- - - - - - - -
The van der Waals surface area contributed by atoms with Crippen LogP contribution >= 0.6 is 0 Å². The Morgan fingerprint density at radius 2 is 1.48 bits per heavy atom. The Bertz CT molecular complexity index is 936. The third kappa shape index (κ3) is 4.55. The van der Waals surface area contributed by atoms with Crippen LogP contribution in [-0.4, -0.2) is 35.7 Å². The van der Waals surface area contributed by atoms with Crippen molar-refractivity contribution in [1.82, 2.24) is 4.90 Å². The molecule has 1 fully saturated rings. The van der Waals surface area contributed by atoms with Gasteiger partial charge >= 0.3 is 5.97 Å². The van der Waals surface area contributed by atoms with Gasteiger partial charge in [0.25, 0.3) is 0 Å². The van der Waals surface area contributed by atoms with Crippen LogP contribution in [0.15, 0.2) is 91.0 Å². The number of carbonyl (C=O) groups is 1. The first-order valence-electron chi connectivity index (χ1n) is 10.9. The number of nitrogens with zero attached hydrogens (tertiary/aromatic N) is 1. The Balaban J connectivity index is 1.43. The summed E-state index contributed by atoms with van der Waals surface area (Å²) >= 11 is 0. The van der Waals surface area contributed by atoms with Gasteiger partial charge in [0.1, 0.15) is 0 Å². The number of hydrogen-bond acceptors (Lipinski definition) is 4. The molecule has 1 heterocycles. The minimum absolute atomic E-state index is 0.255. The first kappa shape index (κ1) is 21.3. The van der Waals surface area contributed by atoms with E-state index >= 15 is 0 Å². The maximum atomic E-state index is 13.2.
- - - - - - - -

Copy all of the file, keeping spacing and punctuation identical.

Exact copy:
The van der Waals surface area contributed by atoms with Crippen LogP contribution >= 0.6 is 0 Å². The Morgan fingerprint density at radius 2 is 1.48 bits per heavy atom. The Bertz CT molecular complexity index is 936. The third kappa shape index (κ3) is 4.55. The van der Waals surface area contributed by atoms with Crippen LogP contribution in [-0.4, -0.2) is 35.7 Å². The van der Waals surface area contributed by atoms with Crippen molar-refractivity contribution in [1.82, 2.24) is 4.90 Å². The molecule has 1 fully saturated rings. The van der Waals surface area contributed by atoms with Gasteiger partial charge >= 0.3 is 5.97 Å². The van der Waals surface area contributed by atoms with Gasteiger partial charge in [0.25, 0.3) is 0 Å². The van der Waals surface area contributed by atoms with Crippen LogP contribution in [0.15, 0.2) is 91.0 Å². The number of carbonyl (C=O) groups is 1. The first-order valence-electron chi connectivity index (χ1n) is 10.9. The number of nitrogens with zero attached hydrogens (tertiary/aromatic N) is 1. The Balaban J connectivity index is 1.43. The summed E-state index contributed by atoms with van der Waals surface area (Å²) >= 11 is 0. The van der Waals surface area contributed by atoms with Gasteiger partial charge in [0.1, 0.15) is 0 Å². The number of hydrogen-bond acceptors (Lipinski definition) is 4. The molecule has 1 heterocycles. The minimum absolute atomic E-state index is 0.255. The first kappa shape index (κ1) is 21.3. The van der Waals surface area contributed by atoms with E-state index >= 15 is 0 Å². The maximum atomic E-state index is 13.2.